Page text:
Sugemalimab plus chemo boosts lung cancer survival, trial reveals

Lung cancer drug sugemalimab has delivered positive results following a phase 3 trial.

The GEMSTONE-302 study evaluated the efficacy and safety of the investigational anti-PD-L1 antibody, sugemalimab, in combination with chemotherapy as a first-line treatment for patients with stage four non-small cell lung cancer (NSCLC), versus using chemotherapy alone.

PD-1 inhibitors work against the protein, Programmed Death-Ligand 1 (PD-L1), which is found on the surface of many cells throughout the body. Some cancer cells contain large amounts of PD-L1, which helps them to evade the body’s immune system.

Dr Vince Miller, physician-in-chief at EQRx, said: “We are highly encouraged to see that sugemalimab in combination with chemotherapy demonstrates significant clinical benefit, including improvement in both progression-free survival (PFS) and overall survival (OS), when compared to placebo plus chemotherapy across a broad spectrum of patients with stage four non-small cell lung cancer in this phase 3 study.

“Price remains a barrier to accessing innovative therapies for many people with lung cancer around the world, despite the availability of multiple anti-PD-(L)1 therapies.”

EQRx’s ethos is to engage with global regulatory authorities to deliver a lower-cost treatment option to patients upon approval. Detailed results of the GEMSTONE-302 study will be presented at a future medical congress.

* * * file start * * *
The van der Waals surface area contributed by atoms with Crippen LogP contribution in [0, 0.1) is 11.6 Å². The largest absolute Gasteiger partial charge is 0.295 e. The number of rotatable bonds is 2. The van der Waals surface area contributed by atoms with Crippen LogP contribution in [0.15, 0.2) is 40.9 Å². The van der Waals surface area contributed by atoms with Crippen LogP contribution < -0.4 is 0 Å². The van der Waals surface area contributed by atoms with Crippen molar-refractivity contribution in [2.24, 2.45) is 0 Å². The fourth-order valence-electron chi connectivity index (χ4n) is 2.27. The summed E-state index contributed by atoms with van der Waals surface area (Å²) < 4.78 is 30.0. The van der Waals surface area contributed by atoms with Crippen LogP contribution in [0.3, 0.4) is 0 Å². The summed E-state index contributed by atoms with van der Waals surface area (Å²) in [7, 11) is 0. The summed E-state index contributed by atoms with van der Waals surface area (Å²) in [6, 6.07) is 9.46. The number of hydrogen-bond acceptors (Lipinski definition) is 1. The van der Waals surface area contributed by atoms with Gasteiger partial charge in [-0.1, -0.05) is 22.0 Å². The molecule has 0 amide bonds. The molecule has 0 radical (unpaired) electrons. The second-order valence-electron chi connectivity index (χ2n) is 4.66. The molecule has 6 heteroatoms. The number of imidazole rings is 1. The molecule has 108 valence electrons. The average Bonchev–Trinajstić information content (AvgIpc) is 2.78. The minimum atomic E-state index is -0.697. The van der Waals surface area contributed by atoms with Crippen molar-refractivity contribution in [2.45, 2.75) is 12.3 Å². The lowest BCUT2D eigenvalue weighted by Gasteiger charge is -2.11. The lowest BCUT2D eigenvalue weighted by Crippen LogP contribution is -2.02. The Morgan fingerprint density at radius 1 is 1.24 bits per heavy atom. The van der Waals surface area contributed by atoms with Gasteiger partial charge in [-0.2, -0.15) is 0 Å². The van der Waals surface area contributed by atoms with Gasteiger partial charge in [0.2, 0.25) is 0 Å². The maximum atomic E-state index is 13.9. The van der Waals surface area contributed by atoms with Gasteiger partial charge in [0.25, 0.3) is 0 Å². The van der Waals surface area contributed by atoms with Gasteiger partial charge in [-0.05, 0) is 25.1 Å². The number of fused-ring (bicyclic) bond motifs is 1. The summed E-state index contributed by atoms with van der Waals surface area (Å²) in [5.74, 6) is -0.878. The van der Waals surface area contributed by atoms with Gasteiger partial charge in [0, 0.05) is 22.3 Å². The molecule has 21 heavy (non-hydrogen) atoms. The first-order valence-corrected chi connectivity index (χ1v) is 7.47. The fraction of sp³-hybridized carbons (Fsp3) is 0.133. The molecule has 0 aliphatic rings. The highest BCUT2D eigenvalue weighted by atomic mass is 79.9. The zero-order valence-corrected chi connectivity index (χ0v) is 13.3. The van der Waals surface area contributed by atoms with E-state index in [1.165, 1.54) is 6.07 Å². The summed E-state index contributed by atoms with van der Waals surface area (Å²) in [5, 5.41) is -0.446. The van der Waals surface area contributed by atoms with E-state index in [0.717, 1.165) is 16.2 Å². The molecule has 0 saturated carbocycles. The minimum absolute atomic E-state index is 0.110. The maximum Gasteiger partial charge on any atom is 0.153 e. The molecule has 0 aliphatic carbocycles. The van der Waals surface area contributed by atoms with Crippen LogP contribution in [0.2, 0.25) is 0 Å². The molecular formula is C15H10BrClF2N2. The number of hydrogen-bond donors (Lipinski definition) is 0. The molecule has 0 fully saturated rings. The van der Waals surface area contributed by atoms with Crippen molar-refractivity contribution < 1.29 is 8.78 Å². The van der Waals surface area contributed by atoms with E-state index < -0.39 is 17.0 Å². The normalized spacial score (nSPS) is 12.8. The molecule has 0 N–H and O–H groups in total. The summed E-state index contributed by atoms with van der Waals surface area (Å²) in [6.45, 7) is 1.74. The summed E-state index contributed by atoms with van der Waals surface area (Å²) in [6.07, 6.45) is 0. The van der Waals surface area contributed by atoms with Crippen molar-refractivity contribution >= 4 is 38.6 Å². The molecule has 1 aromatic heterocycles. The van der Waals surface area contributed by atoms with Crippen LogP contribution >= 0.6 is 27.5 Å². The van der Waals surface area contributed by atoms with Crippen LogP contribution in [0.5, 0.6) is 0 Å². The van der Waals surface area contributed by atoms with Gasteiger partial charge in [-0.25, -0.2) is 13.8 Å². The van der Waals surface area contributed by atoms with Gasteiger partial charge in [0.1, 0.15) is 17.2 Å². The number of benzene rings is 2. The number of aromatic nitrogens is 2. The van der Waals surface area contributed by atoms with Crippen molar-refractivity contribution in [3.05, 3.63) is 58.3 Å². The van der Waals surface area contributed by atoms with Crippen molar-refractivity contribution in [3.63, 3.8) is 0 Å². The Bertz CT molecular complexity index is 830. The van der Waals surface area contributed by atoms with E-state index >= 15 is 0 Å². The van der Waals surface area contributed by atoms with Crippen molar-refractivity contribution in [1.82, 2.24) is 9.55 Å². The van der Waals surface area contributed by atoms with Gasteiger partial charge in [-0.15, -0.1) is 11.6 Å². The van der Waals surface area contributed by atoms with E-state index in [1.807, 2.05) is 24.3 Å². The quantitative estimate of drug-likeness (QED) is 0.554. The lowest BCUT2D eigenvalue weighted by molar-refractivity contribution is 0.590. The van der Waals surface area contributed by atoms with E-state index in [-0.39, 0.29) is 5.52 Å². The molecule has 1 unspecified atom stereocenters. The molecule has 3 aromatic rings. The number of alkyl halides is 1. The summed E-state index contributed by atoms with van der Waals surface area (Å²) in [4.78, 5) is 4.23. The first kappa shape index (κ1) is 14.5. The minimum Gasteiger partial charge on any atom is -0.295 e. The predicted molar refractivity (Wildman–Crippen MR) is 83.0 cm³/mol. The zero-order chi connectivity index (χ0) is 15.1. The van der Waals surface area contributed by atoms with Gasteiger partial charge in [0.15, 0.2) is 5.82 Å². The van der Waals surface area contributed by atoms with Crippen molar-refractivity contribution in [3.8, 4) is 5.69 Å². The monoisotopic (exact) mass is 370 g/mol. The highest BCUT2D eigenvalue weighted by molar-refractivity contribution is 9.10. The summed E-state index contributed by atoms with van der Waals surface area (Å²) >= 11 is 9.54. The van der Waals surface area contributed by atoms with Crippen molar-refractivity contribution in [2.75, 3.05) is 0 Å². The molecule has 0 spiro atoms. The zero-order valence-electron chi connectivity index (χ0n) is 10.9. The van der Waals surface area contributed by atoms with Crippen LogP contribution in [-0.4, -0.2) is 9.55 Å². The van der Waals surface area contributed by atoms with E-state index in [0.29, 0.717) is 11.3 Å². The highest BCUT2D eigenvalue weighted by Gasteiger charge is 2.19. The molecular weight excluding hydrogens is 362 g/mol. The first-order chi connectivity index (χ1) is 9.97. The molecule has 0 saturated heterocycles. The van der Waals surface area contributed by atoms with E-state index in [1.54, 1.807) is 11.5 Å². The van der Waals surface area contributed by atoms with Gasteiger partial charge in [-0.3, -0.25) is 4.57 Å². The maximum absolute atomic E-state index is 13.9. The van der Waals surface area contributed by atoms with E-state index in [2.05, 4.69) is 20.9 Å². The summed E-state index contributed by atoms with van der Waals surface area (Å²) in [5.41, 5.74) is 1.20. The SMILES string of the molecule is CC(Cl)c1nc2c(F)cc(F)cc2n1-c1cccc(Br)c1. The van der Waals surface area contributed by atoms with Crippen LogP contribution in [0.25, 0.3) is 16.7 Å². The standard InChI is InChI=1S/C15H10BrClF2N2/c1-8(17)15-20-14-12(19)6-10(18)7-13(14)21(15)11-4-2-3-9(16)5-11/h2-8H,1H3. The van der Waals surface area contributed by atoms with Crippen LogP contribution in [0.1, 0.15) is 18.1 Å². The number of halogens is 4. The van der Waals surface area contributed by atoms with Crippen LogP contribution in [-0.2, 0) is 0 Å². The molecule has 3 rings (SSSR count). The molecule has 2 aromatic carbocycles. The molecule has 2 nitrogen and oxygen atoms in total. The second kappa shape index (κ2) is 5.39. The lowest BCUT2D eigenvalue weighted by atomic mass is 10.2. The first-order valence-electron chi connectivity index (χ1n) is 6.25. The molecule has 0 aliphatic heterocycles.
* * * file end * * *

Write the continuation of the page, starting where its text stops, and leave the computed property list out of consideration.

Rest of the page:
The drive to tackle the disease is high, as every 15 seconds, an individual is diagnosed with lung cancer globally, and every 18 seconds, a person dies of the disease. It is the second most commonly diagnosed cancer and the leading cause of cancer deaths worldwide. In 2020, an estimated 2.2 million people were diagnosed with lung cancer.

NSCLC is the most common type of lung cancer, accounting for 84% of all lung cancer diagnoses.   

According to the British Lung Foundation, 85,000 people living in the UK have received a lung cancer diagnosis. This includes people living with the condition, those in remission and those who have been cured.

Lung cancer prevalence rates have risen by 23% since 2004, notes the BLF: “The earlier part of this trend may have been affected by changes in the way data were collated and incentivised. But prevalence still increased by 10% between 2008 and 2012. Stable incidence and rising prevalence point to improving lung cancer survival rates.”

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